|‘Banana’ band Aggrolites unpeels meaning of ‘dirty reggae’|
|Written by COLE CHRISTENSEN Festival Program Writer|
|Friday, 16 August 2013 09:22|
Littered with giant banana props and dancing extras, a video of the song has more than 1.6 million views on YouTube and has served as an introduction to classic reggae and ska music for young (and old) fans of the show.
While joining the guest cast of a kids television show was probably not on the “to do” list for The Aggrolites when they formed, taking reggae and ska music to the masses has long been on their agenda. With one foot in the roots of early Jamaican and British reggae, and another in the sounds of American soul, R&B and rock, The Aggrolites continue to blaze a trail across the reggae world honoring the traditions of their musical influences but finding their own sound.
Dubbed “dirty reggae”, a term coined by the band and often applied to other bands mimicking their style, The Aggrolites’ sound pays homage to the early days of Stax Records and Studio One.
Raw, pulsing, live and fun.
“We have always been inspired by early American soul music and reggae music from the late 60s and early 70s,” lead singer Jesse Wagner said in a recent telephone interview. “The way that it sounded to us was dirty, that gritty sound.”
“You hear that energy and the mistakes in the songs, sometimes the guitar player might be slightly out of tune or sometimes the drummer might be a little late ... that created character that couldn’t be redone,” he added.
In some respects The Aggrolites were a band born out of coincidence. They formed in 2002 as a live support band for Jamaican’ reggae legend Derrick Morgan, and later recorded an album with Morgan. While the album was never released, the experienced prompted the group to continue to perform together.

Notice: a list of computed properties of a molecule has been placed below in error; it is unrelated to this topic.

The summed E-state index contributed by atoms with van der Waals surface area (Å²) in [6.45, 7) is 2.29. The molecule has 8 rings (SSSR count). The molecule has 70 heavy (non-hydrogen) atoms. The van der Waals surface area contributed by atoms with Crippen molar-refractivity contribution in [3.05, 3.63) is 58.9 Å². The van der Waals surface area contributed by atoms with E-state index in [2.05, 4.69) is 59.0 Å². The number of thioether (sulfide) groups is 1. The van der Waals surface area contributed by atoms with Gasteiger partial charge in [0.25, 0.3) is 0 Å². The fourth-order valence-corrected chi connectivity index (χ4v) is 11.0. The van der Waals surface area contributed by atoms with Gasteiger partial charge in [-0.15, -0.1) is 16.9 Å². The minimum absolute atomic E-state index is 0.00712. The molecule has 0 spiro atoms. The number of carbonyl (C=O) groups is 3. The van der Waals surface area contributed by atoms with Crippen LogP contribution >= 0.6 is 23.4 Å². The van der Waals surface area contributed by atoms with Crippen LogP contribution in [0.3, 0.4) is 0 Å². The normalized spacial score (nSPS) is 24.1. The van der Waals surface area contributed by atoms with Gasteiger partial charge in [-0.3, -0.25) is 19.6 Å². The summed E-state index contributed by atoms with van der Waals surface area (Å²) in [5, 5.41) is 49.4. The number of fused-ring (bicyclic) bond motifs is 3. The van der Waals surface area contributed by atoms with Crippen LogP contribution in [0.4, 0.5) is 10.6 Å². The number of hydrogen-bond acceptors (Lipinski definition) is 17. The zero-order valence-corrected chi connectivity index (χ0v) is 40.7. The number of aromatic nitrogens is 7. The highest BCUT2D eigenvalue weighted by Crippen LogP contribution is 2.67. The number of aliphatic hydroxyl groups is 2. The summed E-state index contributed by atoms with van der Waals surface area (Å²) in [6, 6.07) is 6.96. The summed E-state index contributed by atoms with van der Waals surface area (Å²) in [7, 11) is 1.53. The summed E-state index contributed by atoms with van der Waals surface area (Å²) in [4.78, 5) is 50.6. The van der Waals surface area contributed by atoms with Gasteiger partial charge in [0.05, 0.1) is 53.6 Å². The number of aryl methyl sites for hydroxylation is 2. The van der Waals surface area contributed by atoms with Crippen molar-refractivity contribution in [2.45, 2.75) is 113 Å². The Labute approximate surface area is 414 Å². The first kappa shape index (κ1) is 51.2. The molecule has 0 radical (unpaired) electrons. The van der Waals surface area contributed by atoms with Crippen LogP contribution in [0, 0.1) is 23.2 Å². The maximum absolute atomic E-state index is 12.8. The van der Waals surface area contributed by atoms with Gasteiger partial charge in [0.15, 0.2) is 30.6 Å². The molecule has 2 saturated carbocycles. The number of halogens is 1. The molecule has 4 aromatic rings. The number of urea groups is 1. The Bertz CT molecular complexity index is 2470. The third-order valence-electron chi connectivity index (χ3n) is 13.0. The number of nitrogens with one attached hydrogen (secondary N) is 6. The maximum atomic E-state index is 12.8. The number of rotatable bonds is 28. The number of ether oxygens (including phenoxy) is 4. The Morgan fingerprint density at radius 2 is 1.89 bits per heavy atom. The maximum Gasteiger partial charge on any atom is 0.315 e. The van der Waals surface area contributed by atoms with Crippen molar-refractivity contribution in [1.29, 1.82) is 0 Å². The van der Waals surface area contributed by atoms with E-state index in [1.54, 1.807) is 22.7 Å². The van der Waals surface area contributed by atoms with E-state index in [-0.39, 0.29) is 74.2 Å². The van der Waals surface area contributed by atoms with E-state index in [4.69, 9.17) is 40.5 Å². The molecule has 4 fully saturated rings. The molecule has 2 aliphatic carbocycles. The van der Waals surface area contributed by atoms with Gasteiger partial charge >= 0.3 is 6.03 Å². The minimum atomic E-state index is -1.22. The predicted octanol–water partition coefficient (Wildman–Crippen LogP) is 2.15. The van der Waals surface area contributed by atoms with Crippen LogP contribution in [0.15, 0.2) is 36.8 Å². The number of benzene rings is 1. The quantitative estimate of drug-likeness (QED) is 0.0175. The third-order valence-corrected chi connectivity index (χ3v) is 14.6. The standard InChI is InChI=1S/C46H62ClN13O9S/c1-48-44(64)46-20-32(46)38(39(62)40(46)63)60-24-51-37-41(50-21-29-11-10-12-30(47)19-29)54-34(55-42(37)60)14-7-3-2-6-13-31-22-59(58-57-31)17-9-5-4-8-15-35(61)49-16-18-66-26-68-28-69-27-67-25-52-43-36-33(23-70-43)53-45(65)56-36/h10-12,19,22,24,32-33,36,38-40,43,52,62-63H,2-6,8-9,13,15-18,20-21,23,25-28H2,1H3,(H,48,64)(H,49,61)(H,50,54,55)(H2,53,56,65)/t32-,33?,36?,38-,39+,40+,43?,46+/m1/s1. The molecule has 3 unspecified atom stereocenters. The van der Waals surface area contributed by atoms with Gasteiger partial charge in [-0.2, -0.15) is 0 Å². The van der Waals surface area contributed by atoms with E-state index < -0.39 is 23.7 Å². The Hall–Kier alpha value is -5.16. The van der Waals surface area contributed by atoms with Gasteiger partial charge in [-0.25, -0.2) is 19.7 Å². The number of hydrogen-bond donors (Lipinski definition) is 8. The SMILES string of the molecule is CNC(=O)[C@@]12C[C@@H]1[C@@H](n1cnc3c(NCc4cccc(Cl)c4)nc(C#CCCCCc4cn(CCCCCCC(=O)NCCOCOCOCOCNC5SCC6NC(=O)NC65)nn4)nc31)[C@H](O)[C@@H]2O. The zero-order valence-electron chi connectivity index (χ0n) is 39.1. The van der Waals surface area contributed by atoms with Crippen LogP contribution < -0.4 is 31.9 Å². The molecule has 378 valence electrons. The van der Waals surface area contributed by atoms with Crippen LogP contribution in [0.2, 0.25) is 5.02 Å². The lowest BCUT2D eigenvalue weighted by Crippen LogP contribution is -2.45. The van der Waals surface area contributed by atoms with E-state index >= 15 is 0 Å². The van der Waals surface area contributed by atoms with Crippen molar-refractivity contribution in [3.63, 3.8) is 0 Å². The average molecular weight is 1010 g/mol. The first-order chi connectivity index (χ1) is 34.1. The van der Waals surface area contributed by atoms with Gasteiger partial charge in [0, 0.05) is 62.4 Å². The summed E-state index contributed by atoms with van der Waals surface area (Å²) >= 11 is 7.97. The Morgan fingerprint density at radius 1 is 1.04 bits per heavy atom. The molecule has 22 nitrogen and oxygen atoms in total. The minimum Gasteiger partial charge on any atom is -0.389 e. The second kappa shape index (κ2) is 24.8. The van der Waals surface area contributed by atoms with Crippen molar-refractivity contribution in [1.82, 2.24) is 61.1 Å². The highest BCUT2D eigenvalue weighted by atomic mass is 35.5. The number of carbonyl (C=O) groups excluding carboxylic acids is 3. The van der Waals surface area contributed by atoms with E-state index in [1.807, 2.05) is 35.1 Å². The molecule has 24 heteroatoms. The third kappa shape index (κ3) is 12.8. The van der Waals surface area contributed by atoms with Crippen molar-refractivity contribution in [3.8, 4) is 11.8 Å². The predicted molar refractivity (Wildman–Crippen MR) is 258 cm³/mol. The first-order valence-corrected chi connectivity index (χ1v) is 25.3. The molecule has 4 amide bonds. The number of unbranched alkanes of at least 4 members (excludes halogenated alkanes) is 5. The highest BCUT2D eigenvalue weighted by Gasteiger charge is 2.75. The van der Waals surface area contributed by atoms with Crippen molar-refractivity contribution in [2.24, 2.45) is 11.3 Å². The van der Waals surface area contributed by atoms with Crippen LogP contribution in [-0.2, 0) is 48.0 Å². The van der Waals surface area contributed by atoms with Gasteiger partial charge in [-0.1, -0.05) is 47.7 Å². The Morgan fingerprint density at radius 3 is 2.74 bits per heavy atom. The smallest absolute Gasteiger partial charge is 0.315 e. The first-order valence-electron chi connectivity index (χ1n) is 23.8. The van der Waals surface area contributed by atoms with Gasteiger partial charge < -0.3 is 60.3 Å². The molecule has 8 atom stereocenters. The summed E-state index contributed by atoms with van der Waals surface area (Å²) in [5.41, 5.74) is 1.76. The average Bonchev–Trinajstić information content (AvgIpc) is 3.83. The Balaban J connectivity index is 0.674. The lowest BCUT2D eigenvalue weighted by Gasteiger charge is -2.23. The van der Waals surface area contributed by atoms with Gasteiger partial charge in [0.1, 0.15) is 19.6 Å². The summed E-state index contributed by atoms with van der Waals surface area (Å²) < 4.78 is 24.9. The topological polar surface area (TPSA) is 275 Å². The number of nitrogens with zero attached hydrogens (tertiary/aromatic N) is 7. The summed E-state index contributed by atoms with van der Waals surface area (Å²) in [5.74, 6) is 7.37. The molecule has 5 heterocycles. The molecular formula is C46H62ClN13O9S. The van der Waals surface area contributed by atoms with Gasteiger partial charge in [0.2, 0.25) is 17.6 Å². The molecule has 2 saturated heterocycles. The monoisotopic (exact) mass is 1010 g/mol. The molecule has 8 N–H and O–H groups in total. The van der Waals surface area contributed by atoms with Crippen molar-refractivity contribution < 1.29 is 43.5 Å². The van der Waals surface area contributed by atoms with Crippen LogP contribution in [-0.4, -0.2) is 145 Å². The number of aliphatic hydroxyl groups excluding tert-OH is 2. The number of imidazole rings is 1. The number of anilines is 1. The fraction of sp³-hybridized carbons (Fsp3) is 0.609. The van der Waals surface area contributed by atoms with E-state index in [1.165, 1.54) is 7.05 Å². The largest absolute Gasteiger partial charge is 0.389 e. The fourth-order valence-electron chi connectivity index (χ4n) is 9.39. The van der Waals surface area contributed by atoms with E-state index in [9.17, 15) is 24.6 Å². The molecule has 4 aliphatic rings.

Drawing influence from European bands like The Specials that were influenced by early Jamaican reggae rhythms, but that defined their own sounds in the genre halfway across the world, The Aggrolites bring a dimension of punk and rock to the roots of reggae, ska and soul music that is a product of their American experiences.
“When we started as a band we wanted to get out of pigeonhole and we didn’t want to do what everyone else was doing at the time,” Wagner said. “It comes down to the fact that the Jamaicans did a particular way and we are American guys that grew up totally different and we could never do what the Jamaicans did, so we might as well come up with our own sound and call it dirty reggae.”
With five critically acclaimed studio albums under their belts, The Aggrolites have continue to be prolific live performers, touring across the country and conducting an annual European tour that included a stop in Russia earlier this summer.
Wagner noted that the influence of reggae music continues to expand globally, with fans springing up across the world.
“I have always known that reggae I worldwide, but it is shocking to see how big reggae is some parts of the world, Russia being one of them,” he said.
The live show has long been a foundation of the band’s music. The contagious beat, coupled with strong instrumental support and catchy lyrics have enabled The Aggrolites to build a growing army of fans. For the band, a growing fan base has also been an evolving fan base, starting with “rude boys and rude girls”, expanding to “punk rock kids” and continuing to expand to diverse audiences of all ages – even soccer moms as a result of their appearance on children’s TV according to Wagner.
For Black Swamp Arts Festival fans interested in getting a preview of the band’s live sound, a recently released album “Unleashed Live” provides a strong showcase, captured across two shows in Los Angeles and San Diego in 2012.
With sets on the Main Stage and the Youth Arts Stage at BSAF this year, there is a good chance “Banana” will be on the set list, both for the young and the young at heart.
“We have been told since we started that the live show is a lot different than the record and studio albums we have put out,” Wagner said. “It is an energetic and entertaining show, there is a lot of crowd moments. It is kind of like going to a punk rock show, but at the same time listening to soul and reggae music all combined.”
|Last Updated on Saturday, 17 August 2013 06:02|
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